Common knowledge holds that Anakites worship dark things that came down from the skies, which is why they live only in the tallest mountains of Avistan. In fact, their rulers are a noble caste called the Emim (“Feared Ones” or “Pure Ones”). Emim are gaunt and taller than even Anakites and are always shrouded in silk and surrounded by a palpable aura of dread. It’s said that Anakites would be weaker “half-human breed”, servants of the “Shinning Ones”, whose Holy Spawn rule the Sky Citadels. Anakites shun daylight, their dark cities coming alive only during the night, when sinister and distant starts blaze stronger in the sky.

Commentaries: Giant or half-giant races are a classical theme of many settings and histories associated with Sword & Sorcery. They’re also sufficiently “human” to be good player characters. I added a little Biblical flavor to our lawful-militaristic Pathfinder dwarves to create an old and static society full of disturbing and dark Lovecraftian secrets.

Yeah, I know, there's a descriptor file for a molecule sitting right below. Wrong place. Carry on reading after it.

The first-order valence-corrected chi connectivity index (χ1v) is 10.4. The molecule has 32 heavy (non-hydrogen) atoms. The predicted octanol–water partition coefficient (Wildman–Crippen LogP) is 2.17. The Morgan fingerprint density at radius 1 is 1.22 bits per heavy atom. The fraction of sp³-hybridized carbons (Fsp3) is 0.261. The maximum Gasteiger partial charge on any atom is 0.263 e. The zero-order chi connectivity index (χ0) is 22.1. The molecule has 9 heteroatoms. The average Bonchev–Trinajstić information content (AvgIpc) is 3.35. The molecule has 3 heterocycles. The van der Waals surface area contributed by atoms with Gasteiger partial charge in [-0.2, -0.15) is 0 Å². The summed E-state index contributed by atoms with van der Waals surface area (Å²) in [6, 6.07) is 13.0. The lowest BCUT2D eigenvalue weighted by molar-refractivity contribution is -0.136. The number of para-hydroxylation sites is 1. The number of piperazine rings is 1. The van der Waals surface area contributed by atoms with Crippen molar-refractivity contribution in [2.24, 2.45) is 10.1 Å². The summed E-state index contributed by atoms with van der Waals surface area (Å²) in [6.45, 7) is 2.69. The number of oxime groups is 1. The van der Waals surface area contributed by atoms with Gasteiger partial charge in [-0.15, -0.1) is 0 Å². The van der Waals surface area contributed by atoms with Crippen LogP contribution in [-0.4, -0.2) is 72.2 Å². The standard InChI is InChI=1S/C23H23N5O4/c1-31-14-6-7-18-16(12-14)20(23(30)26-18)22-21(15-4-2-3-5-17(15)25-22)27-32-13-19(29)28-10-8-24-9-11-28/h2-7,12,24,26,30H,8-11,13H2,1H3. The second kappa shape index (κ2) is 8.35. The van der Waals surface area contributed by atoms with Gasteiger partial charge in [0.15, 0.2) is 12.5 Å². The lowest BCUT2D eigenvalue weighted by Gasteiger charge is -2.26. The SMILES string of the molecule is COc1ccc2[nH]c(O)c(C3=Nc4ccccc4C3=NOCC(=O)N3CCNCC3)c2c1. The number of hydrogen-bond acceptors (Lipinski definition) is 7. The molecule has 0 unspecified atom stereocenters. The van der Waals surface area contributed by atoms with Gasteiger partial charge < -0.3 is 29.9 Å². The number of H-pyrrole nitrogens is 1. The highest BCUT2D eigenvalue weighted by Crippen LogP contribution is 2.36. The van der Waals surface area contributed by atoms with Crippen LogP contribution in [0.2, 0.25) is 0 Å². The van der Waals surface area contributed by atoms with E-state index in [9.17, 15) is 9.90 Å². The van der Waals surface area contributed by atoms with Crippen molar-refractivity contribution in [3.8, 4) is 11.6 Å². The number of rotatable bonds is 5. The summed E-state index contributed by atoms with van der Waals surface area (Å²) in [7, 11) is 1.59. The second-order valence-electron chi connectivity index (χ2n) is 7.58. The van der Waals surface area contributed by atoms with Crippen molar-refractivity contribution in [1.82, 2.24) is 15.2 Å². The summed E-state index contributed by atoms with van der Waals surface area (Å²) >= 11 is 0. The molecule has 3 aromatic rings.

Mechanically speaking Anakites are as long-lived as elves. Replace Small Size and Defensive Training with Powerful Build (for weapon-handling effects, CMB and CMD, Anakites are treated as Large-sized humanoids). Remove Slow and Steady. Their Hatred bonus is used now only against Voormis and troglodytes (an underground race and ancestral enemy).

Wednesday, September 14, 2011

Weird Arcana - Graveborn (New Oracle's Curse)

I said it before, but it doesn't hurt to repeat: Oracles are awesome.

It’s a perfect blend of mechanics and flavor. I can’t point exactly what is so cool about the class – maybe the way the curses work – but there’s something incredibly primordial about Oracles that I just love it (another reason could be that I deeply loathed D&D's Favored Soul as one of the most ‘flavorless’ class ever created – I know, an exaggerated impression).

New Oracle’s Curse